CAS  PubMed  Google Scholar 

  70. 70.

    Carrolo M, Frias MJ, Pinto FR, Melo-Cristino J, Ramirez M. Prophage spontaneous activation promotes DNA release enhancing biofilm formation in Streptococcus pneumoniae. PLoS ONE. 2010;5:e15678. http://www.pubmedcentral.nih.gov/articlerender.fcgi?artid=3004956&tool=pmcentrez&rendertype=abstract.

    CAS  PubMed  PubMed Central  Google Scholar 

  71. 71.

    Gödeke J, Paul K, Lassak J, Thormann KM. Phage-induced lysis enhances biofilm formation in Shewanella oneidensis MR-1. ISME J. 2011;5:613–26. http://www.pubmedcentral.nih.gov/articlerender.fcgi?artid=3105746&tool=pmcentrez&rendertype=abstract.

  72. 72.

    Croxatto A, Chalker VJ, Lauritz J, Jass J, Hardman A, Williams P. et al. VanT, a homologue of Vibrio harveyi LuxR, regulates serine, metalloprotease, pigment, and biofilm production in Vibrio anguillarum. J Bacteriol. 2002;184:1617–29. https://doi.org/10.1128/jb.184.6.1617-1629.2002.

    CAS  Article  PubMed  PubMed Central  Google Scholar 

  73. 73.

    Hentzer M, Givskov M. Pharmacological inhibition of quorum sensing for the treatment of chronic bacterial infections. J Clin Invest. 2003;112:1300–7. http://www.jci.org/articles/view/20074.

  74. 74.

    O’Loughlin CT, Miller LC, Siryaporn A, Drescher K, Semmelhack MF, Bassler BL. A quorum-sensing inhibitor blocks Pseudomonas aeruginosa virulence and biofilm formation. Proc Natl Acad Sci USA. 2013;110:17981–6. http://www.ncbi.nlm.nih.gov/pubmed/24143808.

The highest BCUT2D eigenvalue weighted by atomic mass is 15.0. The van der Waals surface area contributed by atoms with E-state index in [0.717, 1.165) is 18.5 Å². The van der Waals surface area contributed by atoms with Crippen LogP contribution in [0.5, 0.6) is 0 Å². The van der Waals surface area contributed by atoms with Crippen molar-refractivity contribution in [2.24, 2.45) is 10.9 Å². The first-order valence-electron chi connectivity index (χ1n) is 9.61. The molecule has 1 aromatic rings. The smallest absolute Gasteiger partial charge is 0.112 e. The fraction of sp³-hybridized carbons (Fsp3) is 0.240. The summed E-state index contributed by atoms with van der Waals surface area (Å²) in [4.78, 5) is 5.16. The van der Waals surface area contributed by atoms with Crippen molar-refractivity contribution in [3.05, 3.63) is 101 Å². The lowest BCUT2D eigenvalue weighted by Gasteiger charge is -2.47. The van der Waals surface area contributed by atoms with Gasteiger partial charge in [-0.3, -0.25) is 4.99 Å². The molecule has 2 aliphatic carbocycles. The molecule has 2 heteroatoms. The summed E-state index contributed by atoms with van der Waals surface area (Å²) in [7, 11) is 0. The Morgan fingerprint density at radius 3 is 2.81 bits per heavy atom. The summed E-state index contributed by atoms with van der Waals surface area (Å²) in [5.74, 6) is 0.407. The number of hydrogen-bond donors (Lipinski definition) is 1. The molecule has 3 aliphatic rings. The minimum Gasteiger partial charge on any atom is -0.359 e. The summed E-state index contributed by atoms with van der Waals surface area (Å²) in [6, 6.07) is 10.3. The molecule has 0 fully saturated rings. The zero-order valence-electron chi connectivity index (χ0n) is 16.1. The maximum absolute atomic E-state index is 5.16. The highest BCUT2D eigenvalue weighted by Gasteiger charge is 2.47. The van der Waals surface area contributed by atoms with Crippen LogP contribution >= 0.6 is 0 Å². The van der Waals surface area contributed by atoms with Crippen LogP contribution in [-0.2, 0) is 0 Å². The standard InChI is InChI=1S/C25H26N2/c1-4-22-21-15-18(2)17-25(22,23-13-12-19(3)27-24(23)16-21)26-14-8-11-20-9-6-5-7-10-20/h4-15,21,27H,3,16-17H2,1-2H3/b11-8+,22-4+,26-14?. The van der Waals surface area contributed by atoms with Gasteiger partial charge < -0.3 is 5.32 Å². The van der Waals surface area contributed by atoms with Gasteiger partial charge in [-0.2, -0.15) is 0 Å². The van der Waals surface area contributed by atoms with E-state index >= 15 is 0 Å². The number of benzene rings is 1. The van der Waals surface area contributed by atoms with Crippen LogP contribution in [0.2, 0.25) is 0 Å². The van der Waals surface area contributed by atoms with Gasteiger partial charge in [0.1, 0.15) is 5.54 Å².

PubMed  Google Scholar 

  75. 75.

    Shelford EJ, Middelboe M, Møller EF, Suttle CA. Virus-driven nitrogen cycling enhances phytoplankton growth. Aquat Micro Ecol. 2012;66:41–6.

    Google Scholar 

  76. 76.

    Weitz JS, Stock CA, Wilhelm SW, Bourouiba L, Coleman ML, Buchan A, et al. A multitrophic model to quantify the effects of marine viruses on microbial food webs and ecosystem processes. ISME J. 2015;9:1352–64.

    PubMed  PubMed Central  Google Scholar 

  77. 77.

    Zimmerman AE, Howard-Varona C, Needham DM, John SG, Worden AZ, Sullivan MB, et al. Metabolic and biogeochemical consequences of viral infection in aquatic ecosystems. Nat Rev Microbiol. 2019;18. https://doi.org/10.1038/s41579-019-0270-x.

Download references

Acknowledgements

This project was supported by the Villum Foundation, Young Investigator Programme (ref. no. 10098) to MB, the Independent Research Fund Denmark (Project # DFF - 7014–00080) to MM, and the Danish National Research Foundation (DNRF120) to SLS. We thank Emilie Søndberg for quantification of infective phage particles, Nanna M.C. Olsen and Jakob Russel for assistance with the quantitative analysis of aggregates, and Prof. Lone Gram, Technical University of Denmark for providing the strain V. anguillarum 90-11-287.

Author information

Affiliations

Authors

Corresponding authors

Correspondence to Mathias Middelboe or Sine Lo Svenningsen.

Ethics declarations

Conflict of interest

The authors declare that they have no conflict of interest.

Additional information

Publisher’s note Springer Nature remains neutral with regard to jurisdictional claims in published maps and institutional affiliations.

Supplementary information

Rights and permissions

Reprints and Permissions

About this article

Verify currency and authenticity via CrossMark

Cite this article

Tan, D., Hansen, M.F., de Carvalho, L.N. et al. High cell densities favor lysogeny: induction of an H20 prophage is repressed by quorum sensing and enhances biofilm formation in Vibrio anguillarum. ISME J 14, 1731–1742 (2020). https://doi.org/10.1038/s41396-020-0641-3

Download citation

Further reading

Search

Quick links